I've been told, many times, that the word "polyamory" is not really necessary, as it's simply a synonym for "open relationship" or "swinging" (or, depending on the person talking to me, "cheating"). This idea seems to assume that there's really only one kind of non-monogamy, which is kind of silly.
A relationship can be non-monogamous without being open; cheating relationships, polyfidelitous relationships, and religious polygyny are all examples. And a relationship can be open without being polyamorous, as for example people who have lots of casual partners but no loving, intimate relationships.
BDSM throws a monkeywrench into the issue because there are so many ways that people involved in BDSM can be non-monogamous. I've seen people who play at play parties with other folks but don't do so outside play parties and don't form relationships; that sort of arrangement overlaps with swinging. I've seen various flavors of polyamorous and polyfi BDSM relationships. I've seen closed-group non-monogamy that isn't quite polyamory and looks more like closed-group swinging, though God knows there's some overlap between closed-group swinging and polyfi; I've known closed group swingers whose groups stay stable for longer than most marriages do. And there's a sliver of non-monogamous BDSM relationships that don't intersect with anything else; "I'll arrange a gang bang for you and you'll LIKE IT," ferinstance.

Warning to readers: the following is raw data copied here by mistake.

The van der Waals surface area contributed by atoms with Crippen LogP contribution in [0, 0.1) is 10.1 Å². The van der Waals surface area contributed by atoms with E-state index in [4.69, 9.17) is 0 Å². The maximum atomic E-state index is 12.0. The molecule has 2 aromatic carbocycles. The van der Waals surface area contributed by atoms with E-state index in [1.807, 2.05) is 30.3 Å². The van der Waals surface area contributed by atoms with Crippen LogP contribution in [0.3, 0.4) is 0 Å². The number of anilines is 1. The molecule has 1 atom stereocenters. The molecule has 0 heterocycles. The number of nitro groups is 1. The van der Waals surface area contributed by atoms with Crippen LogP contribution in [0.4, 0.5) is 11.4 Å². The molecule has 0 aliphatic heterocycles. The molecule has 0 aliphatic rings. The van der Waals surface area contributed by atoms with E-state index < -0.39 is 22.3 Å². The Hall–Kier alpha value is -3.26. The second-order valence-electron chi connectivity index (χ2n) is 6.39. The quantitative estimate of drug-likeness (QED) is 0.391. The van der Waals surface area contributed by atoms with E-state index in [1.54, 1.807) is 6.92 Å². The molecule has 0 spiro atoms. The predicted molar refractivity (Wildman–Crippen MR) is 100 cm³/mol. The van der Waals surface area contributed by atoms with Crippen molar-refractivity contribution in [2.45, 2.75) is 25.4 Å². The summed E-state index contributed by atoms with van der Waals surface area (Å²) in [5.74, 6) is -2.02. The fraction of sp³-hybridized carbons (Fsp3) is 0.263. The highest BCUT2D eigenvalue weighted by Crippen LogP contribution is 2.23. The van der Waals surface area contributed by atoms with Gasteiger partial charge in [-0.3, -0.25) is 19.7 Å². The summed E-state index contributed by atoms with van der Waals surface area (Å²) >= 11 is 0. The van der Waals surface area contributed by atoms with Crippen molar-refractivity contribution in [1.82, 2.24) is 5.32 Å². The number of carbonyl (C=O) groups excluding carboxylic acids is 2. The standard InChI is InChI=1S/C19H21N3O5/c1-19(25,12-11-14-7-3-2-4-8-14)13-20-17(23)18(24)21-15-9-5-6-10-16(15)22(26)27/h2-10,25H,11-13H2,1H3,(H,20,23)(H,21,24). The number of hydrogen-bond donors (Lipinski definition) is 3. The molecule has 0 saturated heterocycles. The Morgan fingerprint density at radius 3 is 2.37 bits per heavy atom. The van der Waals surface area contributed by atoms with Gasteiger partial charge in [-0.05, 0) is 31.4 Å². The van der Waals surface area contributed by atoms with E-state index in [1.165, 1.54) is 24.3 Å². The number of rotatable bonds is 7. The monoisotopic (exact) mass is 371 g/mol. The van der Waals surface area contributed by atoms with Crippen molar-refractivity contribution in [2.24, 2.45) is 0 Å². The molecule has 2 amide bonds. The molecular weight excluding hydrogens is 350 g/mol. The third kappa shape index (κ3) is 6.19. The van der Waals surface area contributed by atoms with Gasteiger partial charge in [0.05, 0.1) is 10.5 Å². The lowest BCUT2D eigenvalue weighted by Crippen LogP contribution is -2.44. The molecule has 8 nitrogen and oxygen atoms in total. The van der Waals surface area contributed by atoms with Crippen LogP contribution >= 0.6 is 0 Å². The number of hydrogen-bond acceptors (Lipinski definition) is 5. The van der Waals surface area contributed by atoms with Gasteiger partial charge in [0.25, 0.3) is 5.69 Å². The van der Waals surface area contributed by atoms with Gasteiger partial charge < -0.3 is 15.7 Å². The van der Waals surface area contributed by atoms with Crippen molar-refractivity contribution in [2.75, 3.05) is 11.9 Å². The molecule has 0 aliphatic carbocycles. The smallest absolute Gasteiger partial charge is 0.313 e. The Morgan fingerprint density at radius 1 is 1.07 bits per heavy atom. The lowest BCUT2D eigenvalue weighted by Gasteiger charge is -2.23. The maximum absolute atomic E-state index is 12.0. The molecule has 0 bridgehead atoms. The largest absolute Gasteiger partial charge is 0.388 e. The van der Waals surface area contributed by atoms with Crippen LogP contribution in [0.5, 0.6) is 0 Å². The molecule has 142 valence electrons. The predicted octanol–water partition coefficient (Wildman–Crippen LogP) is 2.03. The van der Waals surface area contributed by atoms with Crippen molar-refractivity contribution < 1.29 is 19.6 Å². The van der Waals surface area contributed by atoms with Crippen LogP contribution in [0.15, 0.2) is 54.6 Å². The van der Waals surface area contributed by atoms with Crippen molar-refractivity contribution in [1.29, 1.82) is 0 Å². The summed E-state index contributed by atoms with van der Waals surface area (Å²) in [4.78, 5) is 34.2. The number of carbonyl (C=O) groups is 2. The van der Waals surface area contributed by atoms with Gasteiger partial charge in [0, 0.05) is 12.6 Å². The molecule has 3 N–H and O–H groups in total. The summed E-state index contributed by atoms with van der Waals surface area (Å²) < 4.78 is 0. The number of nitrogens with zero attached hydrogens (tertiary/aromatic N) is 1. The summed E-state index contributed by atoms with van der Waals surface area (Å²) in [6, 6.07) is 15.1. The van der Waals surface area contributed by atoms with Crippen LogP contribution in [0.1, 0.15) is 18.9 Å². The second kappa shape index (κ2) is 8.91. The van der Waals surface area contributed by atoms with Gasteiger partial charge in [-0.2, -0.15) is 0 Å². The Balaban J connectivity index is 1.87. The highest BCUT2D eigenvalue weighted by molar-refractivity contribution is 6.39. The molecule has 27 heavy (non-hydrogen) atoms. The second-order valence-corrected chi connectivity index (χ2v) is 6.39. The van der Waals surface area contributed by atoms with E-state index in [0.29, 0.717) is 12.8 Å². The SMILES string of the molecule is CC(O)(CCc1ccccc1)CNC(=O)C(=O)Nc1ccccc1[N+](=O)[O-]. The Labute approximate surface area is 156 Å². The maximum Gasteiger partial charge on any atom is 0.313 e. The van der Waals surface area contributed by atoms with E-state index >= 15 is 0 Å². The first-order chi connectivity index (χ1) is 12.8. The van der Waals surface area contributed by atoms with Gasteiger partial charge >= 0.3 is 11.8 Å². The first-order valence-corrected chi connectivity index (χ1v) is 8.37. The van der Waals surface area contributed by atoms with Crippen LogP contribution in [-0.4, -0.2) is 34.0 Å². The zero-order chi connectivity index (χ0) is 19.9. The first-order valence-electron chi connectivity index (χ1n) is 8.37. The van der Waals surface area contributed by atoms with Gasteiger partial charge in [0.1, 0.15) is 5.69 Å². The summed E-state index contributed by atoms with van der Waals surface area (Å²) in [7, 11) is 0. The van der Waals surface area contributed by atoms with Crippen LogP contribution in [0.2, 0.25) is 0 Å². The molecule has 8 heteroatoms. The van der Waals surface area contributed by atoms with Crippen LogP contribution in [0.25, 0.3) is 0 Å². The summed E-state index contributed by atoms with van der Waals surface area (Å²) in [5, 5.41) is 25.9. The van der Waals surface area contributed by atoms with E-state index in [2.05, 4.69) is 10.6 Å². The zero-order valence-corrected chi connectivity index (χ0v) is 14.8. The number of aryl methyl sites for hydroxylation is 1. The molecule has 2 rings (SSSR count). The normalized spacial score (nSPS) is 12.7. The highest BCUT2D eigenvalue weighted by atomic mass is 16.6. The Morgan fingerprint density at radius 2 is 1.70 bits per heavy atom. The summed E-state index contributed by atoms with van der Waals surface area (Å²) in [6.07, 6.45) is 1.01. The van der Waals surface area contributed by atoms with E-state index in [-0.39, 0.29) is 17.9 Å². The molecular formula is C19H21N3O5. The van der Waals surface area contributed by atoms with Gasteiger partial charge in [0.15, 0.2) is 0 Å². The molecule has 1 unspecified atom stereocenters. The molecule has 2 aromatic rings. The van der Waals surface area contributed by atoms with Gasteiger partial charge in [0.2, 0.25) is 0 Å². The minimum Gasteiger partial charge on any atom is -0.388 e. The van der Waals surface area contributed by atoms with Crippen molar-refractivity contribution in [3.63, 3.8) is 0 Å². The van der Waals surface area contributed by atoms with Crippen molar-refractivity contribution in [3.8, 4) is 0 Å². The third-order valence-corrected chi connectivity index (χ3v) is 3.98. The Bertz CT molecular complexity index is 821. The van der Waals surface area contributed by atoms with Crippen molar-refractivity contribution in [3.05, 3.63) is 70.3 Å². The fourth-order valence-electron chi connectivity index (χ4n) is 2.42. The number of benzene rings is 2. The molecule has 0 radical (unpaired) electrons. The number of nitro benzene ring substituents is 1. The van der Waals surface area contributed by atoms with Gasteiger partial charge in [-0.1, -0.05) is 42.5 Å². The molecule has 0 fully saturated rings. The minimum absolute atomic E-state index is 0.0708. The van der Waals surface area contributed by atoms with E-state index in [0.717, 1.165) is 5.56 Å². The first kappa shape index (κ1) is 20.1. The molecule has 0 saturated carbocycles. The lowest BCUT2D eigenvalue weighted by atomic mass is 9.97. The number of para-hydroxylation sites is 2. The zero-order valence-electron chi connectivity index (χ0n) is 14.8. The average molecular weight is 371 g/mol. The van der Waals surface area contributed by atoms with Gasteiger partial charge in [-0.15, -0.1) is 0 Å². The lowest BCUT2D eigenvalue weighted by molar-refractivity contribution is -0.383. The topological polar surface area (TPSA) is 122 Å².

And then there's con sex, which overlaps with a whole lot of other stuff. But someone could probably write an entire book about con sex.
I started thinking lately about the various ways in which a relationship can be non-monogamous, and the intersections between different sorts of non-monogamy, and after tinkering around with the notion for a while I've come up with this diagram, which has gone through several iterations. you can click here to open a very large version of the Map, with labels.
This map has gone through several revisions. The original version and many previous iterations were posted first on my blog, where they received quite a lot of attention. If you're interested in the evolution of the map, you can see earlier versions here:
© Franklin Veaux https://www.xeromag.com/sexualinformatics.html